The coalition government asked Will Hutton, head of the Work Foundation, to examine public sector pay principles – a so called “Fair Pay Review”. He reported on 15 March, but attracted far less attention than his namesake’s report into pensions. Public sector workers were underwhelmed with this report, and have little hope that there will be any positive outcome.
Hutton praised the critical role played by public services in ensuring the quality of life for all British citizens and said it supports economic growth rather than being a burden. His views may not appeal to the prime minister, who declared a few days beforehand that civil servants were “enemies of enterprise”. Unfounded perceptions
Hutton found that much public perception on pay levels is unfounded. He said that public sector executives are not paid more than those in private organisation for comparable work. The government meanwhile continues to characterise the public sector as overpaid. It uses false comparisons and ignores how most of the very high salaries are paid to people recruited from the private sector.
The government also ignores the low pay levels for many public jobs. Hutton concluded that there was no point in setting a ratio to govern the highest and lowest pay. In fact the current ratio of 12 to 1 is lower than the ratio of 20 to 1 suggested by Cameron last year, and far lower than in many large private companies.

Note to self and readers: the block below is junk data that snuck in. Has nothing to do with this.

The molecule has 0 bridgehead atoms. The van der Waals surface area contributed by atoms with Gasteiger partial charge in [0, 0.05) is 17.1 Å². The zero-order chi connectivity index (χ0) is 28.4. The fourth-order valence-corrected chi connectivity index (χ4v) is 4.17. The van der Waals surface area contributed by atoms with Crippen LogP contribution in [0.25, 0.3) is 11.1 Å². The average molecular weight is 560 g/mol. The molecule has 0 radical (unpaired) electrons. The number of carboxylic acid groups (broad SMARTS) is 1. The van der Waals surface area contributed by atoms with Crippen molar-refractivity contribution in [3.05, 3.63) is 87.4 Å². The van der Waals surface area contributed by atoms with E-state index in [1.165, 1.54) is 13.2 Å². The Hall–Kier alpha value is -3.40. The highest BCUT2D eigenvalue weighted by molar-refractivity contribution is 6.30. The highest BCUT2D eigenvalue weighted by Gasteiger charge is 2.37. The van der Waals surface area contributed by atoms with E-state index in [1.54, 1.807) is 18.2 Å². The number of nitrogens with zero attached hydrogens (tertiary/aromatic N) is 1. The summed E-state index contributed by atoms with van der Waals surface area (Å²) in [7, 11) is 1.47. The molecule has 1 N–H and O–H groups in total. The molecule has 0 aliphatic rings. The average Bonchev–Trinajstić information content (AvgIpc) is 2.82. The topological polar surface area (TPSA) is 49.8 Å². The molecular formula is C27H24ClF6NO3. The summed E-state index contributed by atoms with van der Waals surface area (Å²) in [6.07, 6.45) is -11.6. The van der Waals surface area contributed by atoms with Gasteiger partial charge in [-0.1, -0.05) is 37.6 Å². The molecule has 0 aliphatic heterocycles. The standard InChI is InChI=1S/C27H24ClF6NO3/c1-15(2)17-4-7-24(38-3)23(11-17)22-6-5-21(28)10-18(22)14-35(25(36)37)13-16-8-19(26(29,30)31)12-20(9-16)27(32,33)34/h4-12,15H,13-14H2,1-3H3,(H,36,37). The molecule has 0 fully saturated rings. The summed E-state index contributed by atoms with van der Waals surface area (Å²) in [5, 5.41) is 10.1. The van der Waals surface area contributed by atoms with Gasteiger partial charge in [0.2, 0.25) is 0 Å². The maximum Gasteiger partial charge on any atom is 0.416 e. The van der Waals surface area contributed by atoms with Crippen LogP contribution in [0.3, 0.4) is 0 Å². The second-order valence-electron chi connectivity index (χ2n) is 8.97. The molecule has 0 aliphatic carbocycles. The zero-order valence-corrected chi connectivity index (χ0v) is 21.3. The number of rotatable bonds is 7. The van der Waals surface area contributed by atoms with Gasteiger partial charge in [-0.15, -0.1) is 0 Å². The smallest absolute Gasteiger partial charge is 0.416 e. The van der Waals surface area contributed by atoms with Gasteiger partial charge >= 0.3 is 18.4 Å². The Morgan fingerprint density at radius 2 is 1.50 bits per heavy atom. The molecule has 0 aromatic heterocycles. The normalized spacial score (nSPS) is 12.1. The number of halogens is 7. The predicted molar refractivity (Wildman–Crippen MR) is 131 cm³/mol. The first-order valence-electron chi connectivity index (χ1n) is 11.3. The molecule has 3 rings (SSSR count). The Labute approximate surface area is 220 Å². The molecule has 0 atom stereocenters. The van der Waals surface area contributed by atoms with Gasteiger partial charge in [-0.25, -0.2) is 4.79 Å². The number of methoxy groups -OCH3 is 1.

Hutton believes that “transparency” is a good thing – a view shared with Frances Maude, Cabinet Office minister. Maude has already done that for senior civil servants. His aim was to apply public opinion to keep down senior pay levels and not much to do with any ideals about good citizenship.
The one idea the government may take from Hutton is to penalise senior staff for not hitting targets, which are set by ministers. This is described as “earn back” – where up to 10 per cent of basic pay must be earned afresh each year by meeting previously agreed objectives. The First Division Association, which represents senior staff, said this will be demotivating; “Setting targets and measures at the beginning of the year that will stand the test of time until the end of the year and can be measured in a fair way is very difficult to achieve in practice.” And the history of pay systems is that bad ideas soon find their way to more junior levels.